The Coalition of Opponents

The coalition of opponents to the nuclear programme connects some government departments and agencies, business associations and trade unions, political parties, academic institutions, and many NGOs. The opposing coalition is larger in terms of numbers of actors and arguments. This coalition does not show a central actor pushing against the programme. It is a wide range of 40 actors with a majority of civil society organizations. The main arguments against the nuclear programme are the cost, safety of nuclear technology, and alternative solutions that include an expansion of the renewable energy programme. Numerous local and international NGOs share these views, motivated through environmental conservation concerns or place-based concerns about the prospects of having nuclear power plants built in their proximity.

The main business actors in this coalition are business associations and trade unions. The main mine worker unions (NUM, NUMSA, and COSATU) argue against the programme. The unions express concern about harmful impacts of an expensive nuclear programme on economic growth and job creation (COSATU 2015). The trade unions historically protect labour rights in the mining sectors. COSATU argues that the baseload generation argument for nuclear energy does not hold, as coal-fired plants can provide sufficient baseload to supplement renewable energy. COSATU also expresses its concerns about the possibility of human error and natural disasters, which led to the accidents in Ukraine, the United States (US), and Japan. They highlight the lack of safe waste storage and a policy framework to store waste in a secure manner. Business Unity South Africa (BUSA), South Africa’s largest business association, shares the unions’ concern about the cost of the programme. The association supports the recommendations of the national planning commission to delay the decision on an ‘extremely expensive technology option’, as electricity demand has declined (Paton 2014). A few governmental actors form part of the opposing coalition to the nuclear programme. The National Treasury has kept its eye on the cost of the nuclear programme, which is its principal argument that may lead to halting the programme.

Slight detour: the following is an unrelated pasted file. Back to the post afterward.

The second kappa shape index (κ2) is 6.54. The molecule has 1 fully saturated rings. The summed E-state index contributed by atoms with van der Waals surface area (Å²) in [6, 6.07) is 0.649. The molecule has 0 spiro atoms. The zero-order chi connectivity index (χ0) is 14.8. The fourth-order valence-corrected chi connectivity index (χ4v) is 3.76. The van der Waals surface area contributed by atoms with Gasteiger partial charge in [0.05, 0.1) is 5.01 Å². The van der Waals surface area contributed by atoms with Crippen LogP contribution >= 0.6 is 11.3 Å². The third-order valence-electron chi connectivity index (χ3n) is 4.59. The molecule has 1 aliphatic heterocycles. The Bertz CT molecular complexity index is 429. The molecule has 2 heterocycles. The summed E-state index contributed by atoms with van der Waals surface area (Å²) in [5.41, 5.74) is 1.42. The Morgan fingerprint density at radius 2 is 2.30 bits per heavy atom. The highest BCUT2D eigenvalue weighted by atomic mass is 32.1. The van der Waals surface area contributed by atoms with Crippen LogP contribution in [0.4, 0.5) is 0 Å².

When President Jacob Zuma first took office, he assembled a planning commission to develop a vision for the country’s development path until 2030. The first draft did not touch on the nuclear programme, but the final draft recommended to delay the decision and to conduct environmental and economic analyses to understand the feasibility of the programme first (NPC 2011). The Energy Commissioner argued against the nuclear programme stating that it would not contribute to solving the current electricity crisis and that it is more expensive than other options. He argued that Eskom does not have the institutional capacity to operate a fleet of six power plants, which would leave the operation to foreign companies. The National Energy Regulator (NERSA) argued against the nuclear programme, because of its high cost and opportunity cost of an investment in nuclear power, which would be better placed in renewable energy, which allows for power generation from independent power producers.

The opposition party, Democratic Alliance (DA), argued against nuclear power using similar arguments. Long lead times of building nuclear power plants will not solve the current supply shortages. The ANC should rather look into affordable renewable energy options than invest in an expensive nuclear programme. The Economic Freedom Fighters (EFF) argued that the cost for the programme is too high, the technology is not safe, and emissions reductions can be achieved through expanding the renewable energy programme (Ndlozi 2015).

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